In Brief: Alaska ski death reportedly former Aspen ski instructor; CMC commencements; new mayor for Glenwood Springs

Ski Death of Former Aspen Ski Instructor in Alaska

Ski death reported in Alaska reportedly a longtime Aspen ski instructor

William Snyder, 35, from Colorado, died from injuries sustained in a skiing accident on Friday, as confirmed by Alaska State troopers in an online statement and reported by the Anchorage Daily News.

A friend of his from the Aspen area remembered him as a well-loved ski instructor of many years in Aspen.

A preliminary investigation determined that Snyder was skiing down Gold Mint trail in the Hatcher Pass area “when his ski got stuck in a hole, causing him to go headfirst into the snow,” said Justin Freeman, a spokesman with the Alaska State Troopers.

Snyder was unable to free himself from the snow, according to Freeman. A bystander was able to reach Snyder and attempted life-saving measures before calling for help, troopers said.

Troopers said they responded to the scene just after 8 p.m. on Friday, and that Snyder was then transported to a local hospital, where he was pronounced dead. State park rangers and Palmer Fire and Rescue assisted, troopers said. The cause of death will be determined by the state medical examiner.

CMC Commencements for 11 Campuses

CMC prepares for three days of commencements at 11 campuses

Colorado Mountain College (CMC) will celebrate students from all 11 of its campuses throughout the college’s region when it holds 12 commencement ceremonies on May 5, 6, and 8.

Students will receive bachelor’s and associate degrees and certificates of occupational proficiency, in addition to high school equivalency, general education, and workforce diplomas.

CMC Spring Valley

Three commencement ceremonies at CMC’s Spring Valley campus will recognize the achievements of Roaring Fork Valley students from the college’s Aspen, Carbondale, Spring Valley, and Glenwood Springs campuses.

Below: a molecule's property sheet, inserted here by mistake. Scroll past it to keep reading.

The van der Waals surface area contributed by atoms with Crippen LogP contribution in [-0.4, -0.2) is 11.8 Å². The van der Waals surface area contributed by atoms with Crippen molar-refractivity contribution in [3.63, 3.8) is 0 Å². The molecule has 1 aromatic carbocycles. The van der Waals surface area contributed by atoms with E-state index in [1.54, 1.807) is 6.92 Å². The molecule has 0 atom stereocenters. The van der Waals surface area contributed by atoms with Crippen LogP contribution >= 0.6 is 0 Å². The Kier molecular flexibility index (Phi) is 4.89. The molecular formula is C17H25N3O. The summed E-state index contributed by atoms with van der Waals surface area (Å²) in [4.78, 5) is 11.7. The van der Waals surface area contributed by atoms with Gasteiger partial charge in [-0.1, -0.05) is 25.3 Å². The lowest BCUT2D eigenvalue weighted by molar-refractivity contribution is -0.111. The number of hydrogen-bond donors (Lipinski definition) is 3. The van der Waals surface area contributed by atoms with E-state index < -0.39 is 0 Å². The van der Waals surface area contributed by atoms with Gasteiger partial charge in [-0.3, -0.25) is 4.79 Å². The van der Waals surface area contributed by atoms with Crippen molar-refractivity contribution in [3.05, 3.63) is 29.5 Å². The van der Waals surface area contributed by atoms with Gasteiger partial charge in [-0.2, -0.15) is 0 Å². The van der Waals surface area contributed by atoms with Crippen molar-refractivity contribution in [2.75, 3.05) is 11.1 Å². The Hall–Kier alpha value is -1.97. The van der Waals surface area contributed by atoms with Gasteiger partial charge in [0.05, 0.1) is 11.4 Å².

Law enforcement academy: The Colorado Law Enforcement Training Academy will lead off the ceremonies with its commencement at 1 p.m. on Friday, May 5. Colorado Attorney General Phil Weiser will address graduates.

Weiser was sworn in as the state’s 39th attorney general in 2019 and is serving a second term. At the Department of Law, he has prioritized work to protect public safety and support the effective recruitment, retention, and training of peace officers.

Nursing program: A pinning and graduation ceremony for Spring Valley’s nursing graduates will be at 9 a.m. on Saturday, May 6, with CMC President and CEO Dr. Carrie Besnette Hauser giving the keynote address.

Hauser’s background includes teaching, research, and legislative staff roles as well as positions with the Western Interstate Commission for Higher Education and the University of Arizona, her undergraduate alma mater.

Main ceremony: The main ceremony at 11 a.m. on Saturday, May 6, will include graduates earning bachelor’s and associate degrees, as well as certificates and diplomas. Gregory Moore, former editor-in-chief of The Denver Post, will give the keynote presentation.

Moore is currently the executive editor of The Expert Press, which works with CEOs and other top executives to create expert commentary. Previously, he was the editor-in-chief of The Denver Post from 2002 to 2016, during which time the newspaper won four consecutive Pulitzer prizes. Before joining The Denver Post, Moore had been managing editor of the Boston Globe, where he worked for 16 years.

Ceremonies will be held on campus in CMC Spring Valley’s Field House, 3000, County Road 114, Glenwood Springs. For more information and details on each commencement ceremony, visit 2023 CMC commencement ceremonies.

New Mayor for Glenwood Springs

Glenwood Springs City Council chooses Wussow as mayor